Barre Bakers from Ukraine Juggle Worry and Bread | Food News | Seven Days | Vermont's Independent Voice

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Barre Bakers from Ukraine Juggle Worry and Bread


Published March 3, 2022 at 10:00 a.m.
Updated March 15, 2022 at 3:47 p.m.

Jim Haas at Rise Up Bakery - COURTESY
  • Courtesy
  • Jim Haas at Rise Up Bakery
On Tuesday, Larissa Haas of Barre anxiously awaited word that her 82-year-old mother had managed to complete the long journey from her home in Kyiv, Ukraine, across the Polish border.

By Wednesday, Haas had confirmed her mother was safe in Poland, but had left home in such a rush she had no clothes nor medications.

Since Russia invaded Ukraine on February 24, Larissa and her husband, Jim Haas, have messaged constantly with family and friends back in Ukraine while managing the wood-fired bread business they run at Barre’s historic Rise Up Bakery.
“We also tend to be glued now 24/7 to live-streaming news coming out of Kyiv,” Jim said in a phone interview Tuesday. “This is a very traumatic time for us.”

The couple has watched the Russian attack on Kyiv with growing horror and anger. They recognize streets and buildings of the city where Larissa, 53, lived her entire life and Jim, 59, spent 28 years.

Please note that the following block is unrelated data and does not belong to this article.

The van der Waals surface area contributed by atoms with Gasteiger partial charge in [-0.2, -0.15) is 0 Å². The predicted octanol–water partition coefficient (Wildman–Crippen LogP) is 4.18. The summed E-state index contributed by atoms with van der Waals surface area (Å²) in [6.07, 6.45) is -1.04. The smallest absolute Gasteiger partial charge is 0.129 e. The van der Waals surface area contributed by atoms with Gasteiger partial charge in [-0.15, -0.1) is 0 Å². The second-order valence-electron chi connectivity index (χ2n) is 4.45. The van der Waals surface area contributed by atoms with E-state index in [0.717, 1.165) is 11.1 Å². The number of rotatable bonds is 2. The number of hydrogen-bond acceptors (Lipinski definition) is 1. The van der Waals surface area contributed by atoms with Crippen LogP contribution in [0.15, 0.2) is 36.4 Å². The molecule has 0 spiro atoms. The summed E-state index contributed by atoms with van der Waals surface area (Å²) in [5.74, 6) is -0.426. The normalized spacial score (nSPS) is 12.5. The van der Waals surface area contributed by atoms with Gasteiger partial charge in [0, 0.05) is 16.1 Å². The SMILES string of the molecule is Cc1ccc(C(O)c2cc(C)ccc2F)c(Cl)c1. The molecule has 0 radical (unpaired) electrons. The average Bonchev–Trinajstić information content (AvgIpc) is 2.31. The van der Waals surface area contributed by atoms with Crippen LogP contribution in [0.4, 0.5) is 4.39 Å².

In one video Larissa shared with Seven Days, several figures lay twisted in the rubble of a building while a tree burned overhead.

“That building where those dead people were lying, that's where my son used to play hockey,” Larissa said.

Jim grew up in Danby and moved to Ukraine in 1991 to facilitate foreign investment in the country’s food sector. He thought he’d stay for about a year, but then he met and married Larissa. Together, they raised three sons — now 32, 29 and 22 — and eventually opened a wood-fired bakery, AgroEast Baking and Milling, in the small town of Berezan east of Kyiv.
Larissa Haas - COURTESY
  • Courtesy
  • Larissa Haas

The couple moved back to Jim's home state in 2019 after a job listing for a wood-fired baker in Vermont caught his eye.

Two of their sons are also in the U.S., including their youngest, who is in the United States Navy. Their eldest lives in Kyiv but has been working remotely from Asia for the winter. He was due to return to Ukraine this week and, if needed, “would proudly join [with] everybody to fight for Ukraine,” Larissa said.

For now, Jim said, “We're blessed not to be in harm's way but at the same time, both Larissa and I, and all three of my sons, we have a sense of helplessness.”
Jim and Larissa Haas and their youngest son in front of an old Soviet plane at his aviation school graduation - COURTESY
  • Courtesy
  • Jim and Larissa Haas and their youngest son in front of an old Soviet plane at his aviation school graduation
Larissa said that she received an email about an upcoming meeting of Ukrainians in Lebanon, N.H., to strategize how to generate meaningful support for their homeland. “There's no Ukrainians here pretty much, which is not easy for me,” she said.